they did not meet to give birth to a contract.’’

Sanchez vs. Rigos, 45 SCRA 398

Ulep (P. 247)

Can Sergio claim that whatever they might have agreed upon cannot be
enforced because any agreement relating to the sale of real property must
be supported by evidence in writing and they never reduced their agreement
to writing?

SUGGESTED ANSWER:
No, Sergio’s claim has no legal basis.
The contract at issue in the present case is the option con tract, not the
contract of sale for the real property. Therefore, Article 1403 does not apply.

The Statute of Frauds covers an agreement for the sale of real property or of
an interest therein. Such agreement is unenforceable by action, unless the
same, or some note or memorandum, thereof, be in writing (Art. 1403(e), Civil
Code). Here, Marcelo and Sergio merely entered into an option contract,
which refers to a unilateral promise to buy or sell, which need not be in writing
to be enforceable (Sanchez v. Rigos, G.R. No. L 25494,June 14,1972, citing
Atkins, Kroll and Co., Inc.v. Cua HianTek and Southwestern Sugar dr Molasses
Co.v. AtlanticGulf & Pacific Co.)

Jurado (Art. 1324)

“A’’ agreed to sell to “B’’ a parcel of land for P5,000.00. “B’’ was given up to
May 6, 1975 within which to raise the necessary funds. It was further agreed
that if “B’’ could not produce the money on or before said date, no liability
would attach to him. Before May 6, 1975, “A’’ backed out of the agreement.
Is “A’’ obliged to sell the property to “B’’? Explain. (1975 Bar Problem)

Answer — Assuming that the offer of “A’’ to sell the land to “B’’ is merely a
unilateral offer to sell, and that there is still no bilateral agreement in the sense
that “B’’ had already agreed to buy the land, “A’’ is not obliged to sell the
property to “B.’’ In such case, it is clear that the general rule stated in Art. 1324
and the particular rule stated in Art. 1479, par. 2, of the Civil Code are
applicable. As a matter of fact, even if “B’’ has formally accepted the option
given to him by “A,’’ such acceptance would be of no moment since the
option is not supported by any consideration distinct from the purchase price.
“A’’ can always change his mind at any time. The option does not bind him for
lack of a cause or consideration. It would have been different if “B’’ had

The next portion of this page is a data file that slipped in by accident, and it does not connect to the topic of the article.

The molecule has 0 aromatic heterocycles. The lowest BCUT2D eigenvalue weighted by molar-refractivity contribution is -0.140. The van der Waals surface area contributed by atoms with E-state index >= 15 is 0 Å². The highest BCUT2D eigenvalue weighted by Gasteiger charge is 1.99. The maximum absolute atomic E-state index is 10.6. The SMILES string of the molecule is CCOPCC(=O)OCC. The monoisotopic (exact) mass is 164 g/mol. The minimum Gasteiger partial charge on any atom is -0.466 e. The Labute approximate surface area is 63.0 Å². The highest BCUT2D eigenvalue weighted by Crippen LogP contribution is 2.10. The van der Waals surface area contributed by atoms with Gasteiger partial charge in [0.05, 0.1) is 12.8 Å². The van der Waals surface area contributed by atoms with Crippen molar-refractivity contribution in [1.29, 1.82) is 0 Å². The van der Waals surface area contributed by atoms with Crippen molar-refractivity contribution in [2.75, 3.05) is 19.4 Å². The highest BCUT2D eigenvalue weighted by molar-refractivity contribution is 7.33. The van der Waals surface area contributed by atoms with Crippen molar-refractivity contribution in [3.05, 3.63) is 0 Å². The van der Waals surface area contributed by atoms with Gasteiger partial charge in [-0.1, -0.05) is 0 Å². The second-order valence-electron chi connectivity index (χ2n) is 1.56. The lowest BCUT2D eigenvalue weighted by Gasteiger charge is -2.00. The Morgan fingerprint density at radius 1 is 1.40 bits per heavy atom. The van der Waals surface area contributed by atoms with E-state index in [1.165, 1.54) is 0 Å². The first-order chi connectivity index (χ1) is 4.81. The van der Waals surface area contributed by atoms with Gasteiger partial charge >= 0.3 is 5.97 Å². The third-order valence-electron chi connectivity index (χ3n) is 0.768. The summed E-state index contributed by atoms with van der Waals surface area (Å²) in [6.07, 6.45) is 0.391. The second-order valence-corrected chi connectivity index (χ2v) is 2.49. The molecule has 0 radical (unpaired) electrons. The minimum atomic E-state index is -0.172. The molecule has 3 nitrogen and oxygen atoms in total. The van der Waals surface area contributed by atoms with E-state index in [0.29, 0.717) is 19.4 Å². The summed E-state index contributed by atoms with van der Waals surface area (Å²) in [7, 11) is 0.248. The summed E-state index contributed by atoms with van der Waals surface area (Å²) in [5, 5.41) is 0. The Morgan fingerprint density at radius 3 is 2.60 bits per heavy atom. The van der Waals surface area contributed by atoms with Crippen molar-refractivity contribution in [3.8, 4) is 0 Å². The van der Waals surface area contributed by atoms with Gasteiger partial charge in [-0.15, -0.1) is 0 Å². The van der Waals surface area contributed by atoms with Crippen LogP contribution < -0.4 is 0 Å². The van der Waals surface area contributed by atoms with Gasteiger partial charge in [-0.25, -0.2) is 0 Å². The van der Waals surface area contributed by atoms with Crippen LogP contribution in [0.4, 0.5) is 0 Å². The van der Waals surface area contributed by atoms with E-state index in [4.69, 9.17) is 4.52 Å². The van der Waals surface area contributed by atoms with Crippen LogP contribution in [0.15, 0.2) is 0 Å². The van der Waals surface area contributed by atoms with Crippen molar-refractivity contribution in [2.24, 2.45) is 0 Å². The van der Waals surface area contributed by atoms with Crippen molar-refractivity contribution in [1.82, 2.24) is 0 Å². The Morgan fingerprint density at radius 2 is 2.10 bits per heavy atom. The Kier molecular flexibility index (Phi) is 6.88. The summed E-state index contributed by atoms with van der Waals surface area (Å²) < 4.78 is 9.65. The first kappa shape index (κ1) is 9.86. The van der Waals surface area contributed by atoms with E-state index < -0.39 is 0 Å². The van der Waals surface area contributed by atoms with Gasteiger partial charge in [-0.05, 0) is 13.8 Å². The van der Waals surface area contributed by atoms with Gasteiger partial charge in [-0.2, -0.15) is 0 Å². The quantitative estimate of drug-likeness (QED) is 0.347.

accepted the offer to sell within the period of the option before said offer was
withdrawn by “A.’’ In such a case, a contract of sale would have been
generated right then and there. As it turned out, “A’’ withdrew his offer in time.
(See Sanchez vs. Rigor, 45 SCRA 368)

(Note: In Sanchez vs. Rigos, supra, the Supreme Court finally resolved a
question which arose out of the use of the word “accepted’’ in modifying the
phrase “unilateral promise to buy or to sell’’ in Art. 1479, par. 2, of the Civil
Code. “Accepted’’ refers to the option, not to the offer, to buy or to sell; in
other words, it refers to the acceptance by either prospective vendee or
vendor of the option of, let us say, ninety days within which he shall decide
whether or not he shall buy or sell the thing. Thus, if “A’’ offers to sell a lot to
“B’’ for P200,000, and gives the latter an option of ninety days within which to
decide whether or not he shall buy the property, and the latter accepts the
option, two possible situations may arise: (1) In accepting the option, “B’’ pays
to “A’’ an “option money’’ of, let us say, P5,000 which is distinct from the
purchase price. In such case, there is already a perfected preparatory
contract of option. “A’’ is bound by his offer. “B’’ shall now decide within the
period of the option whether or not he shall buy the property. If he decides to
buy, he shall then pay to “B’’ the price of P200,000; if he decides otherwise, no
contract of sale will ever be perfected.

(2) In accepting the option, “B’’ does not pay any “option money’’ to “A’’. In
such case, there is no perfected preparatory contract of option for lack of a
consideration. The result is a mere offer to sell, acceptance or which will be
suffcient to generate a perfected contract of sale. But suppose that
meanwhile, “A’’ has changed his mind? The lot is no longer for sale. “B’’, on
the other hand, has decided to buy the property. What will now happen?
Under this situation, the one who is first to notify the other of his decision
emerges the victor. If “A’’ is the first to notify “B’’ of his change of mind, no
contract of sale will ever be perfected; if “B’’ is the first to notify “A’’ of his
acceptance of the offer, a contract of sale has already been perfected.)

See Rural Bank of Caloocan City vs. CA, 104 SCRA 151

Sta. Maria (Art 1342)

Misrepresentation by a third person vitiates consent only if it created